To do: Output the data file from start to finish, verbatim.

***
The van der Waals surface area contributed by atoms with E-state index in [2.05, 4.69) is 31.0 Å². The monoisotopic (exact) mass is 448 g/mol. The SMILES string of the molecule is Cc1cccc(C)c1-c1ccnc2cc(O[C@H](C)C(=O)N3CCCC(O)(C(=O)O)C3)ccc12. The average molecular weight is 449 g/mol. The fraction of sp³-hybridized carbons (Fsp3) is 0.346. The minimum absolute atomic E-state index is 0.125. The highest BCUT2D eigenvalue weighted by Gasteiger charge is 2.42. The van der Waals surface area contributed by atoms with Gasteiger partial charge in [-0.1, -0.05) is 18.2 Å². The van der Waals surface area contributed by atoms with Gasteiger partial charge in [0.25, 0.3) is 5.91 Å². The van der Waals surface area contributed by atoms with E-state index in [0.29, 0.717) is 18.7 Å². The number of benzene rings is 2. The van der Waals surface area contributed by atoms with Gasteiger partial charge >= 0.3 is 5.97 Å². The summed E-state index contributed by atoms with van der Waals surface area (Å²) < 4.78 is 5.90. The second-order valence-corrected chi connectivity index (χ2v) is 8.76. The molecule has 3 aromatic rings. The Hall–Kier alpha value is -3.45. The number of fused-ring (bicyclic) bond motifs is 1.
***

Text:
The van der Waals surface area contributed by atoms with E-state index in [2.05, 4.69) is 31.0 Å². The monoisotopic (exact) mass is 448 g/mol. The SMILES string of the molecule is Cc1cccc(C)c1-c1ccnc2cc(O[C@H](C)C(=O)N3CCCC(O)(C(=O)O)C3)ccc12. The average molecular weight is 449 g/mol. The fraction of sp³-hybridized carbons (Fsp3) is 0.346. The minimum absolute atomic E-state index is 0.125. The highest BCUT2D eigenvalue weighted by Gasteiger charge is 2.42. The van der Waals surface area contributed by atoms with Gasteiger partial charge in [-0.1, -0.05) is 18.2 Å². The van der Waals surface area contributed by atoms with Gasteiger partial charge in [0.25, 0.3) is 5.91 Å². The van der Waals surface area contributed by atoms with E-state index in [0.29, 0.717) is 18.7 Å². The number of benzene rings is 2. The van der Waals surface area contributed by atoms with Gasteiger partial charge >= 0.3 is 5.97 Å². The summed E-state index contributed by atoms with van der Waals surface area (Å²) < 4.78 is 5.90. The second-order valence-corrected chi connectivity index (χ2v) is 8.76. The molecule has 3 aromatic rings. The Hall–Kier alpha value is -3.45. The number of fused-ring (bicyclic) bond motifs is 1.